May 21, 1995 in City
Angry Spitter The Last Straw For Meter Cop
What would you do if some punk spit on you?
Throw a punch? Go for a throat?
Dan Brown, who writes parking tickets for the city of Spokane, didn’t have much time to think.
He says he only wanted to hold the running teenager for the police when the two took a tumble the other day on a city sidewalk.
The kid broke his collarbone during the fall.
City officials worry they may be sued and Brown - the guy who got spit on - is the one in some hot water.
“We hold our officers to a higher standard than a regular citizen,” explains Bruce Steele, Spokane’s transportation director.
Steele declined to say what punishment Brown received, adding: “We will not permit our officers to chase after somebody.”
When it comes to thankless jobs, being a meter cop must be near the bottom of the dung heap.
Over the years, Brown, 47, has choked down loads of abuse from a hostile public, yet he’s always kept his cool.
He’s had his pen yanked out of his hand. Angry fists waved under his nose. He’s been flipped off, put down, threatened and called every swear word on the planet.
Being spit on doesn’t happen very often. It takes an especially low form of life to do that.
“Other than some other body fluids,” Brown says, “being spit on is about the worst.”
He remembers walking back to City Hall once after an encounter with a hothead. When Brown took off his jacket he discovered the slimy trail of spittle the coward spewed when he turned his back.
He once ticketed a taxi cab for parking the wrong way. The elderly passenger became so agitated she hobbled out of the car and tried to spray Brown.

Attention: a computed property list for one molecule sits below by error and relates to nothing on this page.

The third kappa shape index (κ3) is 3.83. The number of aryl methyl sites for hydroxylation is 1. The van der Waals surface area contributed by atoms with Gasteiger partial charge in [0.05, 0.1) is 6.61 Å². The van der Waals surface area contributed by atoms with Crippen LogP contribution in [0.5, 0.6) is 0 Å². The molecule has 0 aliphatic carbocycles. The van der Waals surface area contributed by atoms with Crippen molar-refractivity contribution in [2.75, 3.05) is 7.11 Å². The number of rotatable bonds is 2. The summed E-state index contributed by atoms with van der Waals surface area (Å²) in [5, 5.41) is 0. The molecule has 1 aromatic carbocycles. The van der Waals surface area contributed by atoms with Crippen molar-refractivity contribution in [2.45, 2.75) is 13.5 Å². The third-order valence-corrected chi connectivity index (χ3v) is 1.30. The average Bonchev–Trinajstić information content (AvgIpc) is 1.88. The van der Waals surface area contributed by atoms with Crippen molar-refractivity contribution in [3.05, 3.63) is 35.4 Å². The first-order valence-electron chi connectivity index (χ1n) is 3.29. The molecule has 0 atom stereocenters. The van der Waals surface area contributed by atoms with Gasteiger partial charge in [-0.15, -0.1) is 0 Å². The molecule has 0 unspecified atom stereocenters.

“All she could do was dribble down her chin,” he says, laughing.
Brown has a reputation as an eventempered, likable guy - someone Steele describes as “one of the finest officers” on the city meter patrol.
When people get in Brown’s face, “I pretty much shake it off,” he agrees.
I can tell you from recent personal experience that seeing a $10 citation stuck to your windshield is one of life’s true minor aggravations.
“Hey, that’s MY car!” I yell at Brown as he prepares to nail another parking violator on Monroe.
Brown let me follow him while he prowled the streets on foot Friday afternoon. I got so caught up taking notes and watching Brown that I only realized at the last second that the red Buick he was citing was mine.
It’s an old story this man has heard a zillion times. I parked my car. I forgot about the time. I wasn’t….
“Naw, I deserve it,” I tell Brown when he offers to void the ticket. “Besides, this will give something for you to tell the meter patrol.”
Spokane’s dozen meter cops crank out about 80,000 tickets a year. That number could increase. The City Council is considering bringing back 300 meters that were taken out three years ago.
Furious people will always be a part of Brown’s day, yet the man swears he loves his job.
“We do have a lot of friends on the street,” he says. “Some of them are the people we’ve given tickets to. Not everybody holds grudges.”
So what happened the other day with the spitter?
Brown says he was ticketing a motor scooter on Cedar, when the driver showed up. A teenager arrived not long afterward and the two, according to Brown, got in his face.
As he turned away, someone spit on his arm. He didn’t see which one, but the teenager bolted. Brown lunged after him. The two fell.
Steele is reluctant to release names or many details. He says the two dispute some of Brown’s story, but I find it hard to imagine someone with Brown’s record going after a kid without real provocation.
The transportation director admits he couldn’t do Brown’s job without wringing some jerk’s neck.
But “we don’t want that to happen no matter how tough it is out there.”